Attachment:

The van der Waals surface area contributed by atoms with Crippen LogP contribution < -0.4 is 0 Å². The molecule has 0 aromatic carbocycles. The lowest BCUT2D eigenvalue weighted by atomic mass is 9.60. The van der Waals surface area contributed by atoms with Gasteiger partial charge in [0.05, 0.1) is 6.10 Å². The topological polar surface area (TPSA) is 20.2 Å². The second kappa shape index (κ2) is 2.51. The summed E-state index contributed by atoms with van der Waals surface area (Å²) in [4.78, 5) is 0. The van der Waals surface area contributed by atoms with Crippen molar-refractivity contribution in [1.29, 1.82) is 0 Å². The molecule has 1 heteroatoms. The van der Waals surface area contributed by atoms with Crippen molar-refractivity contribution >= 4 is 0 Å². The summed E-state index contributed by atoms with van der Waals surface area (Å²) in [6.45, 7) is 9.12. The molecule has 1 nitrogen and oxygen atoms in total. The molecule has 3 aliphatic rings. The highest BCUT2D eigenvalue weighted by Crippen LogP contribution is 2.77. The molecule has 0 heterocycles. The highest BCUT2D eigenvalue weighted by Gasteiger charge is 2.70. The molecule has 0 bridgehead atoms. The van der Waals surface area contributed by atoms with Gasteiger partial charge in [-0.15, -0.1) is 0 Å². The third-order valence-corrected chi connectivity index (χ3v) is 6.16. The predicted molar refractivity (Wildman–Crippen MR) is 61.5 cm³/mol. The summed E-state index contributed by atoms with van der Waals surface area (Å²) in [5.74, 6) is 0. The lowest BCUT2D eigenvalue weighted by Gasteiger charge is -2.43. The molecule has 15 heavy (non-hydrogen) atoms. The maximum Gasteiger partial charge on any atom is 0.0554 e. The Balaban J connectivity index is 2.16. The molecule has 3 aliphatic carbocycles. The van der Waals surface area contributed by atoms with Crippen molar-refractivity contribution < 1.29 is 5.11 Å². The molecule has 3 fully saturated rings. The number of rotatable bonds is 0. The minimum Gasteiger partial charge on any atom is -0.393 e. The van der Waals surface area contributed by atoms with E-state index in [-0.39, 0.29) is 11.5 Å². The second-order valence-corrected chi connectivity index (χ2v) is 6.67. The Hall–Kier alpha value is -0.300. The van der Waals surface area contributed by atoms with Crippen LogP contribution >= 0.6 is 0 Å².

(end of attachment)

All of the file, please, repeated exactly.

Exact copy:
The van der Waals surface area contributed by atoms with Crippen LogP contribution < -0.4 is 0 Å². The molecule has 0 aromatic carbocycles. The lowest BCUT2D eigenvalue weighted by atomic mass is 9.60. The van der Waals surface area contributed by atoms with Gasteiger partial charge in [0.05, 0.1) is 6.10 Å². The topological polar surface area (TPSA) is 20.2 Å². The second kappa shape index (κ2) is 2.51. The summed E-state index contributed by atoms with van der Waals surface area (Å²) in [4.78, 5) is 0. The van der Waals surface area contributed by atoms with Crippen molar-refractivity contribution in [1.29, 1.82) is 0 Å². The molecule has 1 heteroatoms. The van der Waals surface area contributed by atoms with Crippen molar-refractivity contribution >= 4 is 0 Å². The summed E-state index contributed by atoms with van der Waals surface area (Å²) in [6.45, 7) is 9.12. The molecule has 1 nitrogen and oxygen atoms in total. The molecule has 3 aliphatic rings. The highest BCUT2D eigenvalue weighted by Crippen LogP contribution is 2.77. The molecule has 0 heterocycles. The highest BCUT2D eigenvalue weighted by Gasteiger charge is 2.70. The molecule has 0 bridgehead atoms. The van der Waals surface area contributed by atoms with Gasteiger partial charge in [-0.15, -0.1) is 0 Å². The third-order valence-corrected chi connectivity index (χ3v) is 6.16. The predicted molar refractivity (Wildman–Crippen MR) is 61.5 cm³/mol. The summed E-state index contributed by atoms with van der Waals surface area (Å²) in [5.74, 6) is 0. The lowest BCUT2D eigenvalue weighted by Gasteiger charge is -2.43. The molecule has 15 heavy (non-hydrogen) atoms. The maximum Gasteiger partial charge on any atom is 0.0554 e. The Balaban J connectivity index is 2.16. The molecule has 3 aliphatic carbocycles. The van der Waals surface area contributed by atoms with Crippen molar-refractivity contribution < 1.29 is 5.11 Å². The molecule has 3 fully saturated rings. The number of rotatable bonds is 0. The minimum Gasteiger partial charge on any atom is -0.393 e. The van der Waals surface area contributed by atoms with E-state index in [-0.39, 0.29) is 11.5 Å². The second-order valence-corrected chi connectivity index (χ2v) is 6.67. The Hall–Kier alpha value is -0.300. The van der Waals surface area contributed by atoms with Crippen LogP contribution >= 0.6 is 0 Å².